Boris Johnson’s Conservative government is engaged in a massive public relations exercise to obscure the impact of weeks of inaction over the COVID-19 pandemic and austerity measures that have devastated the UK’s National Health Service (NHS).
This political fraud is made necessary because of growing anger among millions of workers at the baleful indifference to their dire circumstances displayed by a government that has just handed £350 billion in loan guarantees to the corporations and banks. It was epitomised by Johnson’s recent declaration, “One thing I think the coronavirus crisis has already proved is that there really is such a thing as society.”
Even as he cynically contradicted Margaret Thatcher’s infamous dictum that “There is no such thing as society,” Johnson continues her policies of funnelling social wealth to the super-rich. If anyone wishes to know what the Tory Party is really thinking and planning, there is no better place to look that the editorial and op-ed pages of the Daily Telegraph—for which Johnson was, until becoming prime minister, an exceedingly well-paid columnist.
Like the rest of the media, the Telegraph welcomed Johnson’s bailout of big business—so that columnist Tom Harris wrote, “There is no alternative: we are all socialists now in the fight against coronavirus.”
He compared the response to the 2008 crash, when “Extraordinary amounts of public money were handed over to institutions whose bosses were too incompetent and too greedy to have managed them properly.” To which he responded, “Given the unprecedented damage about to be wrought on our economy today, the self-imposed restrictions of party-political ideology hardly matter.”
Former Tory Party leader William Hague commented March 24, “As in war, the need to defend the whole of society justifies state interventions that would otherwise be indefensible.” But he made sure to warn, “For radical socialists, the proof that the state can take over paying wages, direct vital businesses and create money without restraint will be a justification for decades to come of ideas in which they have always believed.”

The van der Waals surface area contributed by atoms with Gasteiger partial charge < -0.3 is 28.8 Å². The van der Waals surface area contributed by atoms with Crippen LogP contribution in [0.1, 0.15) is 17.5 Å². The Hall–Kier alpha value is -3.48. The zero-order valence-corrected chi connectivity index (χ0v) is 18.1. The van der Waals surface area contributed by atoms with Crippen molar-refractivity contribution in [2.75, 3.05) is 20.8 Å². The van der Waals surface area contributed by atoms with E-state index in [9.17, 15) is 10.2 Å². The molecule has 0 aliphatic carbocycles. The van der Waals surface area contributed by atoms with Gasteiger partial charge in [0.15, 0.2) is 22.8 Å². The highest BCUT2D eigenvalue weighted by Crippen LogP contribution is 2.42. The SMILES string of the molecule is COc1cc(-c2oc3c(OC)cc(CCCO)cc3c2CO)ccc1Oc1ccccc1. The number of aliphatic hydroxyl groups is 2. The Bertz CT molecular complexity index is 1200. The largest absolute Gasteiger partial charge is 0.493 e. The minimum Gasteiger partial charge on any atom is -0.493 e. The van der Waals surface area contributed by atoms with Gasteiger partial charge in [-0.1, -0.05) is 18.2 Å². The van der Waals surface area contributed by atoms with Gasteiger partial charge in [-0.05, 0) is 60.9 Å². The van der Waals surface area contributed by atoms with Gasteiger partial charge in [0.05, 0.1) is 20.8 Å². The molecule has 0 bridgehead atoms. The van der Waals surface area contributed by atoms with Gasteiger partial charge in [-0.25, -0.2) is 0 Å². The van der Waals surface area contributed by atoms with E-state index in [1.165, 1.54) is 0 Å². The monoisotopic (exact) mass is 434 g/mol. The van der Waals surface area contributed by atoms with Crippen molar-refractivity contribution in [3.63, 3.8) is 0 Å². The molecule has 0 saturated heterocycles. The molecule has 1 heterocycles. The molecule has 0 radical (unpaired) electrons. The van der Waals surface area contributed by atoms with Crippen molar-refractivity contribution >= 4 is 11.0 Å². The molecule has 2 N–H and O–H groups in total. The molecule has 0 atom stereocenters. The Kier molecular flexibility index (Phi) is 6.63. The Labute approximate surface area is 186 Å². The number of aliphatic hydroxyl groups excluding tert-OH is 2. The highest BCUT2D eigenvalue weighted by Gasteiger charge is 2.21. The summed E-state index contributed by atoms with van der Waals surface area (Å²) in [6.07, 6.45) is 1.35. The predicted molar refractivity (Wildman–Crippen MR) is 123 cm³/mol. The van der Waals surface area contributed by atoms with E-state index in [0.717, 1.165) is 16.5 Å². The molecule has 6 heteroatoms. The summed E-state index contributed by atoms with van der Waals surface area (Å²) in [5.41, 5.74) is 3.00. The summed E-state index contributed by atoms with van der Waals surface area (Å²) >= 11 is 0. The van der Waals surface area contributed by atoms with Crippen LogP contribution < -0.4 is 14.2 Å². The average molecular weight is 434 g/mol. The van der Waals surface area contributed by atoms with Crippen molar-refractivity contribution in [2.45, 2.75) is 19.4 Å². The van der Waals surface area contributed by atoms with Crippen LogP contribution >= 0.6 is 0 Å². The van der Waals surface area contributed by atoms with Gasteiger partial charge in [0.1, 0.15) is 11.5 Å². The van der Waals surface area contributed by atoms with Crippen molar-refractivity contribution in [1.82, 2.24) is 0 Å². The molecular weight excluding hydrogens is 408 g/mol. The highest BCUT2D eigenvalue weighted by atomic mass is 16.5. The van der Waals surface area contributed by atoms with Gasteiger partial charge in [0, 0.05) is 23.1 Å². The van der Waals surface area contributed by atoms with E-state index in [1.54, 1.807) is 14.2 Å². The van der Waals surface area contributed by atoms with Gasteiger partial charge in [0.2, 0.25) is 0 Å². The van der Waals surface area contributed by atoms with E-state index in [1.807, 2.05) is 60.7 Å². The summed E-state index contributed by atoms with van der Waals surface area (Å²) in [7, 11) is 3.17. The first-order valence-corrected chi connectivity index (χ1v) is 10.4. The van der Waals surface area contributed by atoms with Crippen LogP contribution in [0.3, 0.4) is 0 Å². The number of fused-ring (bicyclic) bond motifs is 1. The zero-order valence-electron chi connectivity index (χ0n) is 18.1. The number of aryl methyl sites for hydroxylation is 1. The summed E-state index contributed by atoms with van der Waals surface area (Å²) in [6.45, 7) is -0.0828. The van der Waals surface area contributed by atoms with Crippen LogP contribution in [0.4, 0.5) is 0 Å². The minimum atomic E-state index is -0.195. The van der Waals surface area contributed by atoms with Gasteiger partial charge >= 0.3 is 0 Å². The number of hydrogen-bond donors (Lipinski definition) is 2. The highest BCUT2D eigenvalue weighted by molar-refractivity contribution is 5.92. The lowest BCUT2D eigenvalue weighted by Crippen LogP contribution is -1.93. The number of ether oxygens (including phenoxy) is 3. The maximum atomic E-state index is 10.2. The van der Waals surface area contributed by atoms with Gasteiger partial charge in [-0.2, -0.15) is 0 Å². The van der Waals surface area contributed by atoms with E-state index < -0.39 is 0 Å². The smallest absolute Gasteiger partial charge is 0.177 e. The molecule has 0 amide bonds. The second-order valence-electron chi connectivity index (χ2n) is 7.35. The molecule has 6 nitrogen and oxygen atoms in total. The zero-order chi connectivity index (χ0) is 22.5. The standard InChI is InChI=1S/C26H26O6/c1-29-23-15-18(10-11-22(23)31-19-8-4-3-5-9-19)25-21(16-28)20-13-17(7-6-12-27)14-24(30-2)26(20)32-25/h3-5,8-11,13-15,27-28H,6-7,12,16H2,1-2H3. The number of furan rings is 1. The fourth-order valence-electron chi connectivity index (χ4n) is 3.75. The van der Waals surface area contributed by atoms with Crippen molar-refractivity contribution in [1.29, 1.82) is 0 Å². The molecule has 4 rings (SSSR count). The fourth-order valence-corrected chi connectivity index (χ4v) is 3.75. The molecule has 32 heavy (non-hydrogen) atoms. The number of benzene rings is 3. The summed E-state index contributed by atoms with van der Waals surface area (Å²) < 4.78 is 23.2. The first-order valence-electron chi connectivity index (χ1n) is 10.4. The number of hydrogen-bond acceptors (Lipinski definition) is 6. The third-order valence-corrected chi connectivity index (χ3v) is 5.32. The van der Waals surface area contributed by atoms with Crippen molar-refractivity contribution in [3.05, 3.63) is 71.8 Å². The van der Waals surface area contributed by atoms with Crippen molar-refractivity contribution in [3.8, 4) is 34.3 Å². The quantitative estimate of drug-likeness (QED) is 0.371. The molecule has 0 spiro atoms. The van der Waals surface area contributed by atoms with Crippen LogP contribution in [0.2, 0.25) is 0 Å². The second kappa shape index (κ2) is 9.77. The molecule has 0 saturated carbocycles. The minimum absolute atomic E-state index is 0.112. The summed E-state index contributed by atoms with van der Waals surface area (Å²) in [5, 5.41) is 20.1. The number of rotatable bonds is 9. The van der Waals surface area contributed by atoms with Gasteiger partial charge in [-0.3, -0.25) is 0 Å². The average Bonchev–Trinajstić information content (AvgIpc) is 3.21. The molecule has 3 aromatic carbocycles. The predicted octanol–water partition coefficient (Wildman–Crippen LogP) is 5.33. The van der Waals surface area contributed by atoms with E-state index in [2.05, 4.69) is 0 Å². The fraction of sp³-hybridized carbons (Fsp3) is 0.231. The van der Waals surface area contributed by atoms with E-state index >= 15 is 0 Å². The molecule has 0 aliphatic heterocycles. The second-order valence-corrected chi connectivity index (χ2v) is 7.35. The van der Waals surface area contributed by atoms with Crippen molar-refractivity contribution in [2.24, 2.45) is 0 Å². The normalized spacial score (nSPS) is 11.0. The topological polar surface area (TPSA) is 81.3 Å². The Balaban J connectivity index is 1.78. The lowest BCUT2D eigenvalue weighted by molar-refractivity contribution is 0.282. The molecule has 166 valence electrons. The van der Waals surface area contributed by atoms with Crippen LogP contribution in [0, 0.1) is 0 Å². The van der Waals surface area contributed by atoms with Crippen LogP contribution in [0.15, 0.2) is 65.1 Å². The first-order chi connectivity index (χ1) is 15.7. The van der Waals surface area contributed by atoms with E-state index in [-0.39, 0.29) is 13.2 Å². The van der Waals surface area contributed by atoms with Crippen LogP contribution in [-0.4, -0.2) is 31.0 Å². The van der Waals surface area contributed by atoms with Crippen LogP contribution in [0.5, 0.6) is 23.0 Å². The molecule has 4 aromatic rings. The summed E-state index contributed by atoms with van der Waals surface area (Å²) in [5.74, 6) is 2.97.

His answer was to end state intervention as soon as possible. Drawing on his less than stellar grasp of history, he tried to comfort his readers with an analogy: “In the late 1940s, after the trauma of war, ideas of state planning and the continuation of wartime controls were predominant in Britain and much of Europe. By 1951, the winning slogan of a returning Churchill was ‘Set the People Free’. In these dark days, that is an objective that must always remain our inspiration.”
To many within the Telegraph’s editorial office, Hague’s timetable for a reversion to naked plunder, courtesy of the “free market,” is too complacent by far.
The “socialism” hailed by Harris, a former Labour MP turned Tory Brexiteer, is nothing of the sort. The only thing being “socialised” are the accumulated losses of the capitalists. The only thing being “expropriated” are the savings, jobs and wages of the working class.
But that does not mean the ruling elite are not worried by such a manifest failure of capitalism as that revealed by the coronavirus crisis. Economist Julian Jessop wrote on March 22 that state intervention was essential. Even “cleverly designed” wage subsidies are “bearable” and “not actually a huge amount in the grander scheme of the public finances.” But his concern was that this not “signal a socialist state.” The worry is “how this will all end. Given how popular it is to blame capitalism for the world’s ills, from wars to climate change, it is no surprise that some have pinned the current crisis on the failures of free markets. Many have used the need for unprecedented intervention as evidence that the state should play a much bigger part in normal times.”
Jeremy Warner, on March 27, urges his well-heeled readers to recognise the opportunities for capital provided by the crisis: “Dig down, and you find plenty of reasons to think that putting the economy into a medically induced coma, provided it doesn’t go on for too long—which it can’t, because public toleration is bound to be time limited—was not just unavoidable, but could ultimately prove powerfully beneficial.”
A decade of “economic torpor, in which productivity and wages have gone nowhere” demonstrates that “The economy was already falling off a cliff from well before the lockdown came into force.” Therefore, “The costs to the public purse may look staggeringly high, but in truth they are of no great significance in the long term.” Moreover, “A short, sharp recession might also achieve its natural Darwinian purpose of clearing out zombified dead wood from the economy …”